Quotation of the Day: Truly a Word Edition

To be sure, the sculptor uses stone just as the mason uses it, in his own way. But he does not use it up. That happens in a certain way only where the work miscarries. To be sure, the painter also uses pigment, but in such a way that color is not used up but rather only now comes to shine forth. To be sure, the poet also uses the word—not, however, like ordinary speakers and writers who have to use them up, but rather in such a way that the word only now becomes and remains truly a word.

Und nochmal auf deutsch:

Zwar gebraucht der Bildhauer den Stein so, wie nach seiner Art auch der Maurer mit ihm umgeht. Aber er verbraucht den Stein nicht. Das gilt in gewisser Weise nur dort, wo das Werk mißlingt. Zwar gebraucht auch der Mahler den Farbstoff, jedoch so, daß die Farbe nicht verbraucht wird, sondern erst zum Leuchten kommt. Zwar gebraucht auch der Dichter das Wort, aber nicht so wie die gewöhnlich Redenden und Schreibenden die Worte verbrauchen müssen, sondern so, daß das Wort erst wahrhaft ein Wort wird und bleibt.

– Martin Heidegger, Der Ursprung des Kunstwerkes, 1935.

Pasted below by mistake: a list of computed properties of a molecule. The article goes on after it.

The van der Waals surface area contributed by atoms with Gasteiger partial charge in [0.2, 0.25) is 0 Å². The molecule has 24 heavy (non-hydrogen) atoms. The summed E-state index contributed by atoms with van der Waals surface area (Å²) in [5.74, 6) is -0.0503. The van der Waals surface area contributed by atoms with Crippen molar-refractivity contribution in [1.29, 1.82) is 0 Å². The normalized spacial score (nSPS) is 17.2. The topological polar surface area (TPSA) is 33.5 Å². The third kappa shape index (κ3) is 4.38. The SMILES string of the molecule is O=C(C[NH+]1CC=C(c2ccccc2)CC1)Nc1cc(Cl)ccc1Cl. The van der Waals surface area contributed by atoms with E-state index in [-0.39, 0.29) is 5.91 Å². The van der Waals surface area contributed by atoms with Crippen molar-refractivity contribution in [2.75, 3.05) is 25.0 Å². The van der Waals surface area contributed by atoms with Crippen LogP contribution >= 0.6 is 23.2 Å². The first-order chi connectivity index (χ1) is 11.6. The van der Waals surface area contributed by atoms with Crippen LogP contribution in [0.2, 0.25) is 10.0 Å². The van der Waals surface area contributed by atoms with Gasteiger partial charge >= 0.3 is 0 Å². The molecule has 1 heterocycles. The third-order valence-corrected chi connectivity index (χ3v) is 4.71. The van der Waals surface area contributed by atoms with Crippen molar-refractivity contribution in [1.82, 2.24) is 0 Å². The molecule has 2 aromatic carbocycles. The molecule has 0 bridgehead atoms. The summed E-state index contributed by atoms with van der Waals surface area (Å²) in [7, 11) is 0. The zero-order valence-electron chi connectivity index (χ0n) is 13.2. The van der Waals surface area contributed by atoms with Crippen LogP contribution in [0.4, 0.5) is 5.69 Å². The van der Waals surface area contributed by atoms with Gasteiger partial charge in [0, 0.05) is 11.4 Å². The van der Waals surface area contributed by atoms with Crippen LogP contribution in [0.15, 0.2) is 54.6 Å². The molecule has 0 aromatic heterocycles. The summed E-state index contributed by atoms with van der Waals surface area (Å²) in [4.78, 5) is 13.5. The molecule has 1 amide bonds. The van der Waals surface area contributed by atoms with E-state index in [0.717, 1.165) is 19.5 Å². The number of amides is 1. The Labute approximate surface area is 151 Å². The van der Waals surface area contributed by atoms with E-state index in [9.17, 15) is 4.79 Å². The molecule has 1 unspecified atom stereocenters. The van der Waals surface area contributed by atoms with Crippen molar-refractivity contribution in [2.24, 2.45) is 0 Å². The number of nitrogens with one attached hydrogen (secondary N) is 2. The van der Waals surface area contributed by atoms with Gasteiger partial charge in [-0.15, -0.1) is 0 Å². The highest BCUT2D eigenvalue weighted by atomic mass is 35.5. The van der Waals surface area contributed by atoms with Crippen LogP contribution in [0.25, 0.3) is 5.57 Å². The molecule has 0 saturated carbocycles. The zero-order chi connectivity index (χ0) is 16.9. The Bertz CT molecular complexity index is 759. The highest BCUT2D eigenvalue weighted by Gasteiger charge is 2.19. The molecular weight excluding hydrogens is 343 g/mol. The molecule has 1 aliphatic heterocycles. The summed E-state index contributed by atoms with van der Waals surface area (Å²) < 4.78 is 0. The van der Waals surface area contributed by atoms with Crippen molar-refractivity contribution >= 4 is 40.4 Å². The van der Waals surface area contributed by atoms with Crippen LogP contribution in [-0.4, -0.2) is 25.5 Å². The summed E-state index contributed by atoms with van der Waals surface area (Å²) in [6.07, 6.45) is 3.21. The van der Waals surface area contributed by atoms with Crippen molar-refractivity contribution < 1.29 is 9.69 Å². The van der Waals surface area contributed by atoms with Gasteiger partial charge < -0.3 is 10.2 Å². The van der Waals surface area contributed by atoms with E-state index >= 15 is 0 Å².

Quotation of the Day: Audacious Faith Edition

 

Nonviolence is the answer to the crucial political and moral questions of our time — the need for mankind to overcome oppression and violence without resorting to violence and oppression. Civilization and violence are antithetical concepts…. Sooner or later all the people of the world will have to discover a way to live together in peace, and thereby transform this pending cosmic elegy into a creative psalm of brotherhood. If this is to be achieved, man must evolve for all human conflict a method which rejects revenge, aggression and retaliation. The foundation of such a method is love.

I accept this award today with an abiding faith in America and an audacious faith in the future of mankind. I refuse to accept despair as the final response to the ambiguities of history. I refuse to accept the idea that the “isness” of man’s present nature makes him morally incapable of reaching up for the eternal “oughtness” that forever confronts him. I refuse to accept the idea that man is mere flotsam and jetsam in the river of life, unable to influence the unfolding events which surround him. I refuse to accept the view that mankind is so tragically bound to the starless midnight of racism and war that the bright daybreak of peace and brotherhood can never become a reality. I refuse to accept the cynical notion that nation after nation must spiral down a militaristic stairway into the hell of thermonuclear destruction. I believe that unarmed truth and unconditional love will have the final word in reality. This is why right, temporarily defeated, is stronger than evil triumphant.

— Martin Luther King, Jr., Nobel Prize Acceptance Speech, 1964